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The law means North Dakota consumers must travel elsewhere to buy the more than 300 drugs retailers like Wal-Mart and Target offer for $4.
Wal-Mart, Target, Walgreen's and other large retailers guarantee consumers across the nation the availability of low-cost prescription drugs. That is except in North Dakota, where a 45 year-old state law says retail pharmacies must be at least 51-percent owned by pharmacists.
The law, the only one of its kind in the nation, means North Dakota consumers must travel elsewhere to buy the more than 300 drugs retailers like Wal-Mart and Target offer for $4. Mike Schwab of the North Dakota Pharmacists Association said the big-box pharmacies would spell doom for small pharmacies throughout the state, ultimately forcing consumers to travel further to fill prescriptions. Others supporting the law cite the state's high rate of pharmacies and pharmacists per 100,000 people.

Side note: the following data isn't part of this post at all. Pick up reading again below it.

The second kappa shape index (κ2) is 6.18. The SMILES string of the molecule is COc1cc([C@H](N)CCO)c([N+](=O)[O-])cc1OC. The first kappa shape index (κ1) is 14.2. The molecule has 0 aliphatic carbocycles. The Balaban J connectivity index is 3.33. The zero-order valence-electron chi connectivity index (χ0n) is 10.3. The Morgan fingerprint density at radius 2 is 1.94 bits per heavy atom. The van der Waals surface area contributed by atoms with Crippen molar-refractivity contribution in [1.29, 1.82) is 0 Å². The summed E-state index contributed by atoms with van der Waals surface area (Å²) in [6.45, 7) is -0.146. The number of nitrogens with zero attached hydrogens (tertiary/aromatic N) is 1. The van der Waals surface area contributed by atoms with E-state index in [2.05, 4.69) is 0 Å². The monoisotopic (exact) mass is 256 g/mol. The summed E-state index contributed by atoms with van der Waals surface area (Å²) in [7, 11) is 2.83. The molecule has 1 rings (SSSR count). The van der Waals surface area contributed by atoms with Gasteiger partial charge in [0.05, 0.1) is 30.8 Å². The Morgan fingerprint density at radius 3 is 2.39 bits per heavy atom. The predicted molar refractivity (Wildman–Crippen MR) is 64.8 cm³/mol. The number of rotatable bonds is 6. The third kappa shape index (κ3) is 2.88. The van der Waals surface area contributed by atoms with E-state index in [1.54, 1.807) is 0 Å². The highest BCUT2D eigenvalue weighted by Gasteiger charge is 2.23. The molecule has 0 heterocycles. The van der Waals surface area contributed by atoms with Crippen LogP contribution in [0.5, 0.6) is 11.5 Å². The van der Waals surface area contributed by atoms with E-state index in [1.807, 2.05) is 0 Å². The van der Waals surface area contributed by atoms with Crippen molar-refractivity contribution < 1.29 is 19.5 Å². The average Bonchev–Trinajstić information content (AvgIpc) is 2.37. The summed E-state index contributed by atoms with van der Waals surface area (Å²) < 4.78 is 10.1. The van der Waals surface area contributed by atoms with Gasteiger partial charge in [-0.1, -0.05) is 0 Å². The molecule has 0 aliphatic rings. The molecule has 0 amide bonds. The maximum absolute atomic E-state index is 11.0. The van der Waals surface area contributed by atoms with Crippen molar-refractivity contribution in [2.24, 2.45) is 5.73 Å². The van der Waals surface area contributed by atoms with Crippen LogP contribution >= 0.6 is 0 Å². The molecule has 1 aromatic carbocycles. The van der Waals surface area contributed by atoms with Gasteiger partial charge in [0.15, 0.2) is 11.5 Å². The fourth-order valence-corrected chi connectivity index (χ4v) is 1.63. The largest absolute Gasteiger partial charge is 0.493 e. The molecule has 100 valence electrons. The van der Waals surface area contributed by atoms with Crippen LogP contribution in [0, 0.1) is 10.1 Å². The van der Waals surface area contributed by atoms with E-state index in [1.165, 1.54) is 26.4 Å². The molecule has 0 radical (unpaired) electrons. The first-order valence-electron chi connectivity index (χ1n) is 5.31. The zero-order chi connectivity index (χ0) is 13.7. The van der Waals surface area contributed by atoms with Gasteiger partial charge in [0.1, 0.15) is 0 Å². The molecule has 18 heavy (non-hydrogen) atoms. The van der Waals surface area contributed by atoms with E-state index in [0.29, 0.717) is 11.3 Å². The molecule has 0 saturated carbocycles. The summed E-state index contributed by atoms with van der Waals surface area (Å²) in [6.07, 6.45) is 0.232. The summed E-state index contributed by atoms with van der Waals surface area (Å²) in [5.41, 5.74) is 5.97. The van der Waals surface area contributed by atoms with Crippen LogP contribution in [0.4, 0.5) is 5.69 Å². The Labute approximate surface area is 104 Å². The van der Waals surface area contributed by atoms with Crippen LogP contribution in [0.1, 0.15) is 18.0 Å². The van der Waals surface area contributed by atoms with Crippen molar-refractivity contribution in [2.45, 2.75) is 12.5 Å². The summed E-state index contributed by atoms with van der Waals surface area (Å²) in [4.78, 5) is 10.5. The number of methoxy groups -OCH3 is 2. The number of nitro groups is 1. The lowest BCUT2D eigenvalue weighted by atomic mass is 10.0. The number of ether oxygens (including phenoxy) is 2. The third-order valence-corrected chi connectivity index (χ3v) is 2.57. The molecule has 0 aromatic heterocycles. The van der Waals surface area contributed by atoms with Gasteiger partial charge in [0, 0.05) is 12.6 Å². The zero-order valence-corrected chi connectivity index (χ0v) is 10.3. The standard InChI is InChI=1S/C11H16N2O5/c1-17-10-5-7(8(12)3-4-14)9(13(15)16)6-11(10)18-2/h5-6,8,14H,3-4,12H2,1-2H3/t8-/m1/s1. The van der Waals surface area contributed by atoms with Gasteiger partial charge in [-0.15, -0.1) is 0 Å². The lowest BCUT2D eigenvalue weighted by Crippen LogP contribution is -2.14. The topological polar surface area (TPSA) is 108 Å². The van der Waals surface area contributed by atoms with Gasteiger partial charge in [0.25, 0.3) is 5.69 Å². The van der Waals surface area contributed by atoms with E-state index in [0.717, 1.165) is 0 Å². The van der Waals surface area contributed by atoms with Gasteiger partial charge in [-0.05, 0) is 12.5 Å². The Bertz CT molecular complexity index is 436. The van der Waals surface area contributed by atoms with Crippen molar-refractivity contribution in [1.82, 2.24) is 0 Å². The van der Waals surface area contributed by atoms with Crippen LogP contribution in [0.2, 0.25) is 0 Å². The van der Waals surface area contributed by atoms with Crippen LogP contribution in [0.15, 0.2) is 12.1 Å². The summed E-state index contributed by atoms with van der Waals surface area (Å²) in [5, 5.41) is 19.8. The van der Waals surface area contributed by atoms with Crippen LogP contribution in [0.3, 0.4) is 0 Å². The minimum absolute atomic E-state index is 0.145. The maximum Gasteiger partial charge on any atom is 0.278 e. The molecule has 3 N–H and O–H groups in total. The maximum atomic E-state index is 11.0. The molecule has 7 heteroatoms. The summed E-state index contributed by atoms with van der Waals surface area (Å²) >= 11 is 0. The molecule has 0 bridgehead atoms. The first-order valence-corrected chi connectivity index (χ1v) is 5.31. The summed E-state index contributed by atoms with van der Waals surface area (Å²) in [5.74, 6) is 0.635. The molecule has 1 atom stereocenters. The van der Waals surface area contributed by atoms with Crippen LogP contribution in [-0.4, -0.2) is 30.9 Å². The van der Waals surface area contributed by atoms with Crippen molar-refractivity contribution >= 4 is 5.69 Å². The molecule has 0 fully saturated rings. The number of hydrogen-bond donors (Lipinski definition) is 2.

Not everyone is convinced by that argument. "North Dakotans are being denied the option to buy cheaper drugs," Chip Thomas, president of the North Dakota Healthcare Association, said. "It's a question of are you in charge of your economic decisions in buying or is somebody else saying I'm going to prevent you from exercising that prerogative and that?s what we have."
The state legislature is debating whether the law should be changed or repealed.
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